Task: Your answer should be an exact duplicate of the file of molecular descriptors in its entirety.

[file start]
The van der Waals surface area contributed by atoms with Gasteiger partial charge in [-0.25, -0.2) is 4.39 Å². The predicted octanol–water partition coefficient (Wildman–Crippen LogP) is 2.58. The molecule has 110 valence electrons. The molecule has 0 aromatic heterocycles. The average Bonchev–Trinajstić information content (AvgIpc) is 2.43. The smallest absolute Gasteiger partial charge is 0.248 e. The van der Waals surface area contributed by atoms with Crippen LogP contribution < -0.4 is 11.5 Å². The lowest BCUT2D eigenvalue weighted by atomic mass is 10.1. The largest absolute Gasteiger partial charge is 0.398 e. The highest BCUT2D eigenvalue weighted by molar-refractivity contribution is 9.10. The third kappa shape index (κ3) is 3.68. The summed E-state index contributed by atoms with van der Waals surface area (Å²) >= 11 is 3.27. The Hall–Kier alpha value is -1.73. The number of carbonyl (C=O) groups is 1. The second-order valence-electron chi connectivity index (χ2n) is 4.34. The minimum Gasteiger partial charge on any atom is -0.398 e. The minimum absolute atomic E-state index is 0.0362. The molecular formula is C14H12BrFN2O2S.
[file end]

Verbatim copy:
The van der Waals surface area contributed by atoms with Gasteiger partial charge in [-0.25, -0.2) is 4.39 Å². The predicted octanol–water partition coefficient (Wildman–Crippen LogP) is 2.58. The molecule has 110 valence electrons. The molecule has 0 aromatic heterocycles. The average Bonchev–Trinajstić information content (AvgIpc) is 2.43. The smallest absolute Gasteiger partial charge is 0.248 e. The van der Waals surface area contributed by atoms with Crippen LogP contribution < -0.4 is 11.5 Å². The lowest BCUT2D eigenvalue weighted by atomic mass is 10.1. The largest absolute Gasteiger partial charge is 0.398 e. The highest BCUT2D eigenvalue weighted by molar-refractivity contribution is 9.10. The third kappa shape index (κ3) is 3.68. The summed E-state index contributed by atoms with van der Waals surface area (Å²) >= 11 is 3.27. The Hall–Kier alpha value is -1.73. The number of carbonyl (C=O) groups is 1. The second-order valence-electron chi connectivity index (χ2n) is 4.34. The minimum Gasteiger partial charge on any atom is -0.398 e. The minimum absolute atomic E-state index is 0.0362. The molecular formula is C14H12BrFN2O2S.